Every individual wants to drive their own brand. Being known is a currency these days. Christian business people want to drive God’s awareness. How can Christians do both? In this article, I am going to break down how to grow your business through your personal brand along with how to be a good steward of God’s brand through your work in the 21st century.
Personal Branding 101
Over the past couple of years, I have recognized the importance of personal branding. Examples like Dave Ramsey, Tai Lopez, and Elon Musk all show us that your personal brand can drive revenue for your business. But how does someone even go about starting a personal brand? I thought about this a lot and came to several conclusions.
1. Pick a Niche
First, one thing about your personal brand: it’s important to pick a niche. Dave Ramsey focuses on financial services and helping people save money. Tai Lopez focuses on creating a culture of learning for entrepreneurial-minded individuals. Elon Musk focuses on traversing beyond the space we’re in now and furthering it into the future. When I finally created my website, I decided I wanted to focus on helping individuals and businesses thrive in our digital ecosystem while growing in spirituality.
Whatever niche you choose, it shouldn’t be something that takes too much time to think about. Look around you at what you are doing and what you know. Find something in your life that you are passionate about and knowledgeable of and want to share with others.
2. Find Your Communication Channel
The second thing you should do is reflect on your communication channels. Dave Ramsey has a TV show, podcast, and speaks worldwide about financial freedom. Dave Ramsey also has several books, a YouTube channel, and a blog. Now obviously when you’re starting out you don’t need to have as many communication channels as Dave Ramsey. There are three main communication methods: speaking, writing, and doing.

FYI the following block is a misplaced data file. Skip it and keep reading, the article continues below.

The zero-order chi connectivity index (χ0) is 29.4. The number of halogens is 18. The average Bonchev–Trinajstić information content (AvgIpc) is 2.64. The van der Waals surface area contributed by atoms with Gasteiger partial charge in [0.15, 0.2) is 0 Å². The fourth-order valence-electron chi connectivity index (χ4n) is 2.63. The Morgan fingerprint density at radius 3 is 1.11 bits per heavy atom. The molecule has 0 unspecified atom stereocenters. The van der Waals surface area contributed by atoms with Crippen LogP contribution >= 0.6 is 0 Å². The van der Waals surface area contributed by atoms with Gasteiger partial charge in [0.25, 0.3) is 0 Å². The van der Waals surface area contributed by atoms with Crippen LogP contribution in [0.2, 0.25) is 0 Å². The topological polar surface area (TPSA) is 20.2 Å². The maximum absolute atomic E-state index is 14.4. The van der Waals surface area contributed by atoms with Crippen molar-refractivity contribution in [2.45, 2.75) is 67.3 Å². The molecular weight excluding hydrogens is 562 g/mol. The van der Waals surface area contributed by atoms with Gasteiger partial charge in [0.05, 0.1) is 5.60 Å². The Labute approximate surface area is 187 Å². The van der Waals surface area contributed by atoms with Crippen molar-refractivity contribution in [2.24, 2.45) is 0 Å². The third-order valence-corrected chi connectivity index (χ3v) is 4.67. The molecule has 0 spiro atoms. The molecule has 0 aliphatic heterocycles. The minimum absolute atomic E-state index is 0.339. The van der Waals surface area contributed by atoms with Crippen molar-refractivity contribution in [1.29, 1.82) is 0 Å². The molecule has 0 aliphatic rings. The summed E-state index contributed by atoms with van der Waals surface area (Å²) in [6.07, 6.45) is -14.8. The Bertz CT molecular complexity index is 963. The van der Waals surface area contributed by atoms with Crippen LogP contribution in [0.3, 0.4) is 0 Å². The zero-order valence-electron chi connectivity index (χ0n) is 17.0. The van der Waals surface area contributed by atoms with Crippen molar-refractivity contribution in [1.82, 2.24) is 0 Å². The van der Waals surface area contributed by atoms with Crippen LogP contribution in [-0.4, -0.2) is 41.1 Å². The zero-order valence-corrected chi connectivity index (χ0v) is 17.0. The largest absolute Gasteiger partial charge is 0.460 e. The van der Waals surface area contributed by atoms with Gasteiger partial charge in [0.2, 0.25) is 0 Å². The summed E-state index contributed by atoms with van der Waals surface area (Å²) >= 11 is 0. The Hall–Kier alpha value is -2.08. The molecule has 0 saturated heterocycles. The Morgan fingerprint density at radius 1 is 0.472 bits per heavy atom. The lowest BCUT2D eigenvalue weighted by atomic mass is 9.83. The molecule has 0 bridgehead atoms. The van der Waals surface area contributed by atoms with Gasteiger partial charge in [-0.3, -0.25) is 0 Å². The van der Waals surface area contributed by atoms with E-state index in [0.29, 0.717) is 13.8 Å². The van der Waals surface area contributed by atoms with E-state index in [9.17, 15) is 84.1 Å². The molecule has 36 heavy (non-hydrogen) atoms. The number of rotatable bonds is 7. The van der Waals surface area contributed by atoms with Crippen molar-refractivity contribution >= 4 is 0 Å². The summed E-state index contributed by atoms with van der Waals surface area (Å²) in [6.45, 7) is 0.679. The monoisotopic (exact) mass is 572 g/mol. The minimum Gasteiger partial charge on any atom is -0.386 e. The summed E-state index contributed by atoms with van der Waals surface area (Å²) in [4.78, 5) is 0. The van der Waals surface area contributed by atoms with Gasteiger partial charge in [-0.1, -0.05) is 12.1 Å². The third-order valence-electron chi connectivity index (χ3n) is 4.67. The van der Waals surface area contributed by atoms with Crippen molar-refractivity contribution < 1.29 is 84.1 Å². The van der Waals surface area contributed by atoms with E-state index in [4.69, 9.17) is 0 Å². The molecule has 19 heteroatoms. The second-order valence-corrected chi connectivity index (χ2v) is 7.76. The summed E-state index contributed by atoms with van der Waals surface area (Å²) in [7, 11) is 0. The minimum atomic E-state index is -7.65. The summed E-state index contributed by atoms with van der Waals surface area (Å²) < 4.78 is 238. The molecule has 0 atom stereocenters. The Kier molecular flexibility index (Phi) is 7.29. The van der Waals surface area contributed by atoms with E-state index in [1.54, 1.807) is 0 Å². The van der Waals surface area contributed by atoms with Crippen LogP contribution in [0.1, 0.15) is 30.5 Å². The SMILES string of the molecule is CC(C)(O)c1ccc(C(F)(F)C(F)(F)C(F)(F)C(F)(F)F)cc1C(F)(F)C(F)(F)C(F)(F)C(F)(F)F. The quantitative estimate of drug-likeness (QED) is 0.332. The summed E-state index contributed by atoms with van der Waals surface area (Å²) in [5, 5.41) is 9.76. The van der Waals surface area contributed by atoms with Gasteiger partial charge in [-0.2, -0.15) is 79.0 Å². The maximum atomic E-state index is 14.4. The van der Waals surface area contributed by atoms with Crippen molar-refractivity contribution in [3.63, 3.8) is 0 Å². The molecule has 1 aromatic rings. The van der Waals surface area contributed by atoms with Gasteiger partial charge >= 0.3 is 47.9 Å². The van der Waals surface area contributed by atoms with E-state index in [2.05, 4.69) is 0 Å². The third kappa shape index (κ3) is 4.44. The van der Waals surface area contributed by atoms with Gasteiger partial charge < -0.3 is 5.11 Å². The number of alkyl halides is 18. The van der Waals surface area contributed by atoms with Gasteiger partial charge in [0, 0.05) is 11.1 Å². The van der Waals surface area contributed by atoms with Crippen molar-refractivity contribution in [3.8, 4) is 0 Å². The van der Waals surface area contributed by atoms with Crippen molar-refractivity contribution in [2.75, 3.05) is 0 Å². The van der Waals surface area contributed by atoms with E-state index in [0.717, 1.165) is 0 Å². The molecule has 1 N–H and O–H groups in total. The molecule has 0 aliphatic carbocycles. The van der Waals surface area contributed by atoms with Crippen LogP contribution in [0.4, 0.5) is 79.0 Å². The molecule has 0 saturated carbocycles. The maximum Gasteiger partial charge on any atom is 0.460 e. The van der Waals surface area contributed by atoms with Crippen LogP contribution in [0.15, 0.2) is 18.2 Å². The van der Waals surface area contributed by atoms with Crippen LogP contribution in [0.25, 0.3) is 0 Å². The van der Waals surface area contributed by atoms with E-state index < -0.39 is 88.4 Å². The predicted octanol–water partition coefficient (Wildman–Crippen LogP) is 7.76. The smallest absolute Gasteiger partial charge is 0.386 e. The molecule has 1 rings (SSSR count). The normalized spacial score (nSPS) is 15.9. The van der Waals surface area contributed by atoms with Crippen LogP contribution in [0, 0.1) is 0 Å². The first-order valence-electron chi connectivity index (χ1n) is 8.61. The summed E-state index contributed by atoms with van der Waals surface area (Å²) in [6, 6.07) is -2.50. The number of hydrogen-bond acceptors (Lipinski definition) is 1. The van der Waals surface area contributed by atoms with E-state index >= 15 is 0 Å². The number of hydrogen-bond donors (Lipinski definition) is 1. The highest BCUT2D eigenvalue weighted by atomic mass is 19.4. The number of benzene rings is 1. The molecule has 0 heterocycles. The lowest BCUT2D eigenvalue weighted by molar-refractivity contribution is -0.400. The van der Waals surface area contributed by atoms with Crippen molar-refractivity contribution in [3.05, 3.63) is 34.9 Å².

My encouragement to you is to think about which communication method you do best. For me, others have said I’m a proficient speaker. Yet, with all the difficulties of starting a YouTube channel, I’ve settled with writing the second-place contender as my communication method.
3. Consider Your Resources at Hand
Another thing to consider is the resources you have at hand and how you can use them for growing your personal brand. One of my clients was trying to grow his business’s awareness in the consulting space. As we weighed our options for growing their business brand, we recognized he had several top-tier copywriters at his disposal.
My clients’ best communication method was speaking, so we tested doing videos on his Facebook page. After several months of testing, we ended up turning to his copywriters for aid in starting a blog, newsletter, etc. to grow his business’s brand. Not only did our efforts grow their brand as a business and help them increase revenue by 30%,, but the CEOs’ LinkedIn network grew exponentially.
We saw success in our marketing campaigns because the founder had a solid personal brand. We used the founder’s personal brand on Facebook and LinkedIn for the betterment of his business. Not only can we use our personal brand to grow our businesses, but we can also use our business brand to grow our personal brand and ultimately God’s brand.